The Heritage Lighthouse Protection Act

On May 29, 2010, the Heritage Lighthouse Protection Act (HLPA), passed by Parliament in May 2008, came into force and the mechanism for obtaining heritage status for lighthouses was announced.  Details can be found on Heritage Lighthouses of Canada (Parks Canada website) and a link to the text of the cat is at Justice Law Website (Government of Canada)

List Of Surplus Lighthouses Made Public

On the same day that the act came into force, Department of Fisheries and Oceans (DFO) made public a list of surplus lighthouses.

Disappointing Announcement By Coast Guard

In accordance with section 8(1) of the "Heritage Lighthouse Protection Act" (HLPA), Canadian Coast Guard published on May 29th, 2010, a list of surplus lighthouses (active and inactive) under their jurisdiction. Every lighthouse with exception of lighthouses still staffed has been declared surplus. By this decision, DFO / Coast Guard is refusing to take any active role in the future implementation of the HLPA. Entire responsibility for preserving Canada's lighthouses has been placed in the laps of communities.

A lighthouse will not be awarded heritage status unless those applying are willing to maintain it. For some smaller lighthouses this is possible. For the large, very historic iconic towers, such as Sambro Lighthouse (oldest standing and operating lighthouse in the Americas), it is not. By declaring all lighthouses surplus DFO has opened the way for a wholesale sell off of these important buildings, and the coastal lands and islands that are now publicly owned, to developers and private individuals. Canadians stand to loose an irreplaceable part of their heritage and access to large portions of the coast, both ocean and lake. Every province except Alberta is impacted by this move.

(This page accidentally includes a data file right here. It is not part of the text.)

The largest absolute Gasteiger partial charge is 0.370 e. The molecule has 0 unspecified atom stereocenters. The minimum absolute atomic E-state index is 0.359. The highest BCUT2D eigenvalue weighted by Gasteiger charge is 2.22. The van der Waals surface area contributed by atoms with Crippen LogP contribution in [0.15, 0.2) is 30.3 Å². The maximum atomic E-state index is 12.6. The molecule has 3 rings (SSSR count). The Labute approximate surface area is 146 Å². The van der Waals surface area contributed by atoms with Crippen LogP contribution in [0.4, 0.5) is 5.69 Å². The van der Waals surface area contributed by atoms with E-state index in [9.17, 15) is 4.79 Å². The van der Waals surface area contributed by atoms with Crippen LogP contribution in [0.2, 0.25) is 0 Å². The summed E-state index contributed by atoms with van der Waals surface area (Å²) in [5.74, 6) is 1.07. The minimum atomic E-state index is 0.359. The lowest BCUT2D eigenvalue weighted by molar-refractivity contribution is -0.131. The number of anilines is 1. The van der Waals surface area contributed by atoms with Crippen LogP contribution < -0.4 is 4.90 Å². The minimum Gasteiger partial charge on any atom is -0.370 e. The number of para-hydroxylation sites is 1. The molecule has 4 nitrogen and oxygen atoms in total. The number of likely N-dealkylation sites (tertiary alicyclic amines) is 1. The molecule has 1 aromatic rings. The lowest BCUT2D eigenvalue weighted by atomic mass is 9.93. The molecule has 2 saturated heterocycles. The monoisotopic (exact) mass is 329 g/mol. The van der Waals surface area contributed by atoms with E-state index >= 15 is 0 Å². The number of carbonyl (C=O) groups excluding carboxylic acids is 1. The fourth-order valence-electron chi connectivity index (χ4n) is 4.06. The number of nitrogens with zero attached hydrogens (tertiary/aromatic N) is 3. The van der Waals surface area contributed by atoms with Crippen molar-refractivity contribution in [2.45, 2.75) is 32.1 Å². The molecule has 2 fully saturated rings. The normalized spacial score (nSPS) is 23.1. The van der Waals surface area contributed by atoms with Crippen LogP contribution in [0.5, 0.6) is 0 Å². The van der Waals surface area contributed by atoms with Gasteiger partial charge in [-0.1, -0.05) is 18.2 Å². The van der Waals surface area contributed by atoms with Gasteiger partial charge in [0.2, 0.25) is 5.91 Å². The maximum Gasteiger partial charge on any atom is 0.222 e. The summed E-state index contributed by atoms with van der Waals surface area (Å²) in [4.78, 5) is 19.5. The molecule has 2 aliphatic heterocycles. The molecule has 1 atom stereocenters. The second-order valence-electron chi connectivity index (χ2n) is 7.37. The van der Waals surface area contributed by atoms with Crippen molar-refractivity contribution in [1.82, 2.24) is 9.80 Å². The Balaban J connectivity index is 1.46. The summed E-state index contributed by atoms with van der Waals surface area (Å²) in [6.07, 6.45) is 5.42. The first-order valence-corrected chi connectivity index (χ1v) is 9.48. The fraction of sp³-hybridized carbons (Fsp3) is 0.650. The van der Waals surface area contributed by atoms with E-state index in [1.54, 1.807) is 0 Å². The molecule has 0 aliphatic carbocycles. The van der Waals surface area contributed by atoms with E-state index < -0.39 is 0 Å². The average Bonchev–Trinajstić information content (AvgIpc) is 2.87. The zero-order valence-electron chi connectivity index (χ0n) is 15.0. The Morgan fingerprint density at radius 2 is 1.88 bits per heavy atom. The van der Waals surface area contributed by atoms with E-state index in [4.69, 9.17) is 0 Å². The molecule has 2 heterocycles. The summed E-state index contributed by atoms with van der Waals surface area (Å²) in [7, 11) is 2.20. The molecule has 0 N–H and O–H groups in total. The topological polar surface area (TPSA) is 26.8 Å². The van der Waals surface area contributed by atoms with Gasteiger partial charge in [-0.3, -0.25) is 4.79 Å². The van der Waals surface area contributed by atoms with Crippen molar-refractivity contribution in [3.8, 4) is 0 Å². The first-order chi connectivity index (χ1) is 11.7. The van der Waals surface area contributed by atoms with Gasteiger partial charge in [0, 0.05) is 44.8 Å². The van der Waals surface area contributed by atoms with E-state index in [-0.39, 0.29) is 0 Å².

It was the hope that Coast Guard would retain ownership of some of the more "iconic" lighthouses across the Country and partner with community groups and so that these historic structures could be open to and experienced by the public. The sheer size of some of these icons puts their long-term care outside the ability of smaller not-for-profit groups and thus places their future in jeopardy. This is the exact opposite of what the HLPA was designed to do.

Coast Guard has taken the stand that DFO is not in the heritage business but is mandated only for a marine safety program and as such is not funded to care for heritage buildings. This flies in the face of a Federal policy to recognize and protect designated properties owned by the Federal government. The Federal Buildings and Review Office (FHBRO), administered by Parks Canada, has designated a total of 119 lighthouses across Canada. According to FHBRO policy, designated buildings are to be kept in a reasonable state of repair by the custodial department (in this case, DFO). This seems to include heritage as part of DFO's mandate. In addition, other Federal departments (Department of National Defense is an example) have taken their heritage role seriously and seem to find funding to live up to their responsibilities in caring for heritage structures under their care. Why cannot DFO do the same?

In conclusion, it is our hope that DFO will re-think their decision and take a hands-on approach as implementation of this important legislation begins.  (Didn't happen - Dec 4 2018)

Problems With The List Of Surplus Lighthouses

Note that the list was inaccurate. In the Maritime Provinces, at least, lighthouses are mixed up as far as their location in a particular province. Lights that are already skeleton towers are included, and some "lighthouses" are simply a light on a pole on a wharf. In the inactive list, lights that have already been passed over to community groups are included, and some "lighthouses" listed are in places where there is no building at. It may be surmised that DFO still owns the land at these sites, but the act is about buildings, not land.

Contact NSLPS

C/O Maritime Museum of the Atlantic
1675 Lower Water Street
Halifax NS, Canada B3J 1S3